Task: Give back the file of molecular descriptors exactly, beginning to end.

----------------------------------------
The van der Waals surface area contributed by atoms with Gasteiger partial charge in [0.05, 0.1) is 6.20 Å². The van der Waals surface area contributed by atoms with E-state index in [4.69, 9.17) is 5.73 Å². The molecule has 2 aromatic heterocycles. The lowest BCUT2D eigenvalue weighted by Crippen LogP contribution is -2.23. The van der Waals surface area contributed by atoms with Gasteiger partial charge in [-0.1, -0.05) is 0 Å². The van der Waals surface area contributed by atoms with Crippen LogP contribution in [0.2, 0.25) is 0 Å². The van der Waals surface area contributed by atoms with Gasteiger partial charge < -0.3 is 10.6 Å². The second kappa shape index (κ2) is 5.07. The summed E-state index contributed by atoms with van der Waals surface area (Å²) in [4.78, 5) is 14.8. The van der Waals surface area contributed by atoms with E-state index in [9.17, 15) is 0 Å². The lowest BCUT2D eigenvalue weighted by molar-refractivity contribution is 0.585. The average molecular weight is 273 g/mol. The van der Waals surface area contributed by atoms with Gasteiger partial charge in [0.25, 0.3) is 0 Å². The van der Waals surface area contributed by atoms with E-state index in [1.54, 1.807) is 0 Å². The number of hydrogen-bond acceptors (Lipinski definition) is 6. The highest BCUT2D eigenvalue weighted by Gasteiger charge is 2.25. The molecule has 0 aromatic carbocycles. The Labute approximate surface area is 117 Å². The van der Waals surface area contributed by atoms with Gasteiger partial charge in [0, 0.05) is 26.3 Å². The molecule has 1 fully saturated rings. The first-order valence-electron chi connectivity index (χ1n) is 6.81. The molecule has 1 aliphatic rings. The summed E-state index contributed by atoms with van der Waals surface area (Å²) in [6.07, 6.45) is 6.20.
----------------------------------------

The van der Waals surface area contributed by atoms with Gasteiger partial charge in [0.05, 0.1) is 6.20 Å². The van der Waals surface area contributed by atoms with E-state index in [4.69, 9.17) is 5.73 Å². The molecule has 2 aromatic heterocycles. The lowest BCUT2D eigenvalue weighted by Crippen LogP contribution is -2.23. The van der Waals surface area contributed by atoms with Gasteiger partial charge in [-0.1, -0.05) is 0 Å². The van der Waals surface area contributed by atoms with Crippen LogP contribution in [0.2, 0.25) is 0 Å². The van der Waals surface area contributed by atoms with Gasteiger partial charge < -0.3 is 10.6 Å². The second kappa shape index (κ2) is 5.07. The summed E-state index contributed by atoms with van der Waals surface area (Å²) in [4.78, 5) is 14.8. The van der Waals surface area contributed by atoms with E-state index in [9.17, 15) is 0 Å². The lowest BCUT2D eigenvalue weighted by molar-refractivity contribution is 0.585. The average molecular weight is 273 g/mol. The van der Waals surface area contributed by atoms with Gasteiger partial charge in [0.25, 0.3) is 0 Å². The van der Waals surface area contributed by atoms with E-state index in [1.54, 1.807) is 0 Å². The number of hydrogen-bond acceptors (Lipinski definition) is 6. The highest BCUT2D eigenvalue weighted by Gasteiger charge is 2.25. The molecule has 0 aromatic carbocycles. The Labute approximate surface area is 117 Å². The van der Waals surface area contributed by atoms with Gasteiger partial charge in [0, 0.05) is 26.3 Å². The molecule has 1 fully saturated rings. The first-order valence-electron chi connectivity index (χ1n) is 6.81. The molecule has 1 aliphatic rings. The summed E-state index contributed by atoms with van der Waals surface area (Å²) in [6.07, 6.45) is 6.20.